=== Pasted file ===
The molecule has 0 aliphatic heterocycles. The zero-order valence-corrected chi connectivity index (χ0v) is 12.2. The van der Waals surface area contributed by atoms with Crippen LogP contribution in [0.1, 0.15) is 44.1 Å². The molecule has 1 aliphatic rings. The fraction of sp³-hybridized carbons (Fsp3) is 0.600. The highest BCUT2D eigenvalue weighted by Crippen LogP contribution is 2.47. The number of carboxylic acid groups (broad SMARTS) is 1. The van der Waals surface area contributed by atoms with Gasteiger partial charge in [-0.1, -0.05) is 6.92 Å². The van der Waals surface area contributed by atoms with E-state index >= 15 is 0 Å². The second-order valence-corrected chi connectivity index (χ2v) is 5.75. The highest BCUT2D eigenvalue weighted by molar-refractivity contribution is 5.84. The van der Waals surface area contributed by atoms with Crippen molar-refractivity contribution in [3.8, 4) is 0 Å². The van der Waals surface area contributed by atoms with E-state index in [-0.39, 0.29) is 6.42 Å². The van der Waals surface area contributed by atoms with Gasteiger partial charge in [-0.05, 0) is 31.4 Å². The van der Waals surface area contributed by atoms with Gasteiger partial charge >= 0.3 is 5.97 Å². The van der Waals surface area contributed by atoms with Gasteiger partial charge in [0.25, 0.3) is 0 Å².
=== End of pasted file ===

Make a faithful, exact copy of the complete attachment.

The molecule has 0 aliphatic heterocycles. The zero-order valence-corrected chi connectivity index (χ0v) is 12.2. The van der Waals surface area contributed by atoms with Crippen LogP contribution in [0.1, 0.15) is 44.1 Å². The molecule has 1 aliphatic rings. The fraction of sp³-hybridized carbons (Fsp3) is 0.600. The highest BCUT2D eigenvalue weighted by Crippen LogP contribution is 2.47. The number of carboxylic acid groups (broad SMARTS) is 1. The van der Waals surface area contributed by atoms with Gasteiger partial charge in [-0.1, -0.05) is 6.92 Å². The van der Waals surface area contributed by atoms with E-state index >= 15 is 0 Å². The second-order valence-corrected chi connectivity index (χ2v) is 5.75. The highest BCUT2D eigenvalue weighted by molar-refractivity contribution is 5.84. The van der Waals surface area contributed by atoms with Crippen molar-refractivity contribution in [3.8, 4) is 0 Å². The van der Waals surface area contributed by atoms with E-state index in [-0.39, 0.29) is 6.42 Å². The van der Waals surface area contributed by atoms with Gasteiger partial charge in [-0.05, 0) is 31.4 Å². The van der Waals surface area contributed by atoms with Gasteiger partial charge >= 0.3 is 5.97 Å². The van der Waals surface area contributed by atoms with Gasteiger partial charge in [0.25, 0.3) is 0 Å².